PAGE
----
The Rise of Computational Photography

Computational photography is coming up more and more as a topic these days, driven largely by developments in the smartphone world. Apple and Google, specifically, have worked diligently over the past few years to overcome the inherent limitations in the cameras of their pocket-size phones—small sensors and tiny lenses—to produce better images than would be available solely from the phones’ optics alone. By using custom chips, advanced software, dual lenses (in the case of newer iPhones and some Android phones) and more, these phones can create photographs that once required high-end cameras or painstaking compositing to produce. (For more, see Jeff Carlson’s piece on DPReview.com about the computational aspects of the iPhone XS.)

The result is that our phones now use this technology to provide impressive images, ones combined in the phone from multiple “shots.” They include things like automatic high-dynamic range (HDR) photos, seamless panoramas, and portraits with shallow depth of field. Sure, you can find many online commenters who rail against the bad portrait shots and wonky panos as proof that this iPhone or that Pixel is not as good as a basic SLR or mirrorless camera, but that misses the point (something we talk about extensively in Taking Better Pictures Doesn’t Mean a New Camera). Read more »

Photoshop on the iPad Coming in 2019

This week marks the Adobe MAX conference in Los Angeles, Adobe’s annual centerpiece for product announcements. While there is little major news in the Lightroom Classic/Lightroom CC space (beyond some small updates, which you can read about over on the Lightroom Killer Tips blog), Adobe demoed Photoshop CC for iPad, a brand-new version of the company’s flagship image editor, which “shares the same code base as its desktop counterpart, so there’s no compromise on power and performance or editing results.”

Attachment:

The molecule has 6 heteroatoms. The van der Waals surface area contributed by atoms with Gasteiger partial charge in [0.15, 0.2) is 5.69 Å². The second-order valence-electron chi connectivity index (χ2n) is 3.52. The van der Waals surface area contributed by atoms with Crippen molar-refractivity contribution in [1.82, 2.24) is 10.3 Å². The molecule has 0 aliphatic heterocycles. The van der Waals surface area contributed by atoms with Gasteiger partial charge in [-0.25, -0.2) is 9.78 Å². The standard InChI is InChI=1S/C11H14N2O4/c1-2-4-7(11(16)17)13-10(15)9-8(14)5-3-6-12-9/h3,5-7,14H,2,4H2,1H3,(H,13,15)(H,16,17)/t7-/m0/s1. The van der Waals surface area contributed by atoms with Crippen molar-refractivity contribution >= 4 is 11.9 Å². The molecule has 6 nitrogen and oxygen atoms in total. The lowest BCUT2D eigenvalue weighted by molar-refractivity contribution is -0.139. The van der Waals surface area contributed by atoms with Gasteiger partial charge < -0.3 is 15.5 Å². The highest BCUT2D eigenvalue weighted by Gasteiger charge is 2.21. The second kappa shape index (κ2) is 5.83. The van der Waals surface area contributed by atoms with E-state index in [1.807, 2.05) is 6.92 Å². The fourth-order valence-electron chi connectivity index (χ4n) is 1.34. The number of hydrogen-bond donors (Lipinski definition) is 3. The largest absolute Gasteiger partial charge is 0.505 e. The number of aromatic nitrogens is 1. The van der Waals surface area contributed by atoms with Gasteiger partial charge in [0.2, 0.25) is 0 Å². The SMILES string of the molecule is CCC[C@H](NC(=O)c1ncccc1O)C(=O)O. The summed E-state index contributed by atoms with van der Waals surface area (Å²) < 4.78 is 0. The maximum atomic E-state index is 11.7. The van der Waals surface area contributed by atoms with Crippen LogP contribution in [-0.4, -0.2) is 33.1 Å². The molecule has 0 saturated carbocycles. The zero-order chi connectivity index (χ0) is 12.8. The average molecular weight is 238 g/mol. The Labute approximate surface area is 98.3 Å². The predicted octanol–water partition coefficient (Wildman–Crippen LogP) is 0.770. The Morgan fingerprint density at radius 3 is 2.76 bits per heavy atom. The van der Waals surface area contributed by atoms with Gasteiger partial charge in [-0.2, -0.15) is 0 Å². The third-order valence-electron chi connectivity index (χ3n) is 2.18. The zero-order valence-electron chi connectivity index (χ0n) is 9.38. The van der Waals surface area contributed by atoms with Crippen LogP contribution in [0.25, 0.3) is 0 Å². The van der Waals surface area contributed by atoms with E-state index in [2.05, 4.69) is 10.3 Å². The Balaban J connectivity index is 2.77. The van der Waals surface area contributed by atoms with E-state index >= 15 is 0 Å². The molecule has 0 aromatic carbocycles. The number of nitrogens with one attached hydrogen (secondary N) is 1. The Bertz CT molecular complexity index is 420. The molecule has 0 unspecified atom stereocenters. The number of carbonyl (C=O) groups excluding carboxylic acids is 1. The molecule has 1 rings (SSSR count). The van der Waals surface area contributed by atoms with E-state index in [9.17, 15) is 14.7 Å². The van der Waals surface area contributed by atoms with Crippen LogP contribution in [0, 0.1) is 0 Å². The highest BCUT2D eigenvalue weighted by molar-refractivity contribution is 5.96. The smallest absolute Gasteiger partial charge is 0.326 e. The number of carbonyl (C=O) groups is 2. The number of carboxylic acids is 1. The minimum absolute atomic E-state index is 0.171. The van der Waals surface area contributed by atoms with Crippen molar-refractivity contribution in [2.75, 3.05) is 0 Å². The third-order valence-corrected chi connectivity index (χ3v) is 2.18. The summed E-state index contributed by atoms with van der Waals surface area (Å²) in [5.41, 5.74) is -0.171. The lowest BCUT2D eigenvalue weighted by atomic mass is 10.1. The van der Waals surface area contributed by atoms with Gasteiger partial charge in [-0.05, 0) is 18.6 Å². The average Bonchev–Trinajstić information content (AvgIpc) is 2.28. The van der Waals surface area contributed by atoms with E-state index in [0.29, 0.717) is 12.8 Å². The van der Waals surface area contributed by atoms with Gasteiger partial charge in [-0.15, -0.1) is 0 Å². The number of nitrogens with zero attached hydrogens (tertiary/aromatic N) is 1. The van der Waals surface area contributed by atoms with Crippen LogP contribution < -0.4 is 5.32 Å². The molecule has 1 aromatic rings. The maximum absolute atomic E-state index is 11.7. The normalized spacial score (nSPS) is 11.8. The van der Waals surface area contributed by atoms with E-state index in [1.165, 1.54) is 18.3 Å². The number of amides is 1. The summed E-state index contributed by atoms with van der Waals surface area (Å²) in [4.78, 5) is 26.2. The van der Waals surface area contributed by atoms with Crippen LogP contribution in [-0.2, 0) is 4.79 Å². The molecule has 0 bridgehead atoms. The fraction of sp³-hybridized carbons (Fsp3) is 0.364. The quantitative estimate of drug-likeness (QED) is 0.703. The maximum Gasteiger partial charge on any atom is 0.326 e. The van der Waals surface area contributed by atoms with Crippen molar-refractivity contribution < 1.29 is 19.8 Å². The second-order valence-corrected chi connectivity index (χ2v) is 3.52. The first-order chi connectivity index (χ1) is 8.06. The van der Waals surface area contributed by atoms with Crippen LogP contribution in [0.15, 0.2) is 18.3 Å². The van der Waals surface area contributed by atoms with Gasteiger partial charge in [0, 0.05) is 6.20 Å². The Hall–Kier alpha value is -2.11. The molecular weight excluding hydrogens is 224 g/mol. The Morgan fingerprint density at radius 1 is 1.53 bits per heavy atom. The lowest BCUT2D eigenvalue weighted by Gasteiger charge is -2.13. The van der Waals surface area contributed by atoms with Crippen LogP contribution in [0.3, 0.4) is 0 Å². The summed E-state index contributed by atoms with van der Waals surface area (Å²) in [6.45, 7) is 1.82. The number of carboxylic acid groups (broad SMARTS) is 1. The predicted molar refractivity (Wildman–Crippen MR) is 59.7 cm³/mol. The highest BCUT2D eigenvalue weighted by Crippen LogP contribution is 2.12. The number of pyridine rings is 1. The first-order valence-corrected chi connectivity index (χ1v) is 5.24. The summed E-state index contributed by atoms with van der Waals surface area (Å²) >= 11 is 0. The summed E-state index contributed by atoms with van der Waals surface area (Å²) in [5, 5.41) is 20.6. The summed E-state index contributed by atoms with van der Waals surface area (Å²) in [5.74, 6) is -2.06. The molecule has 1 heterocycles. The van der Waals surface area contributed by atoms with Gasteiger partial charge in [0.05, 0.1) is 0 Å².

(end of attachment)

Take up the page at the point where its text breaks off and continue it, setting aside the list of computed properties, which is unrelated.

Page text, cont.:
Redesigned for a modern touch experience, Photoshop CC on iPad will deliver the power and precision of its desktop counterpart. Photoshop CC on iPad will let users open and edit native PSD files using Photoshop’s industry-standard image-editing tools and will feature the familiar Photoshop layers panel. With Photoshop CC across devices, coming first to iPad in 2019, you will be able to start your work on an iPad and seamlessly roundtrip all of your edits with Photoshop CC on the desktop via Creative Cloud.

Unlike previous attempts at porting Photoshop to tablets, Adobe appears to be doubling down on the future, which it believes is centered around cloud- and tablet-based editing. The new app (and corresponding desktop versions of Photoshop CC) will use a new format, called Cloud PSD, to sync edits between the cloud and mobile and desktop devices. This new format appears to be similar in intent to the way that Lightroom CC syncs images and edits across devices, albeit in a more Dropbox-style environment.

Adobe gave the Verge an exclusive on the new app, and they have both a good overview of Photoshop CC for iPad and the new Cloud PSD format, as well as a hands-on preview of the app that is well worth watching:

“I’ve been using Photoshop for the iPad for the past week, and it feels distinctly like Photoshop with a few design choices optimized for a touchscreen. It doesn’t have every tool available in desktop Photoshop; in fact, it’s missing the entire upper task bar with the drop-down menu. Instead, you’ll find tools like adjustment layers in the collapsible right-side toolbar.”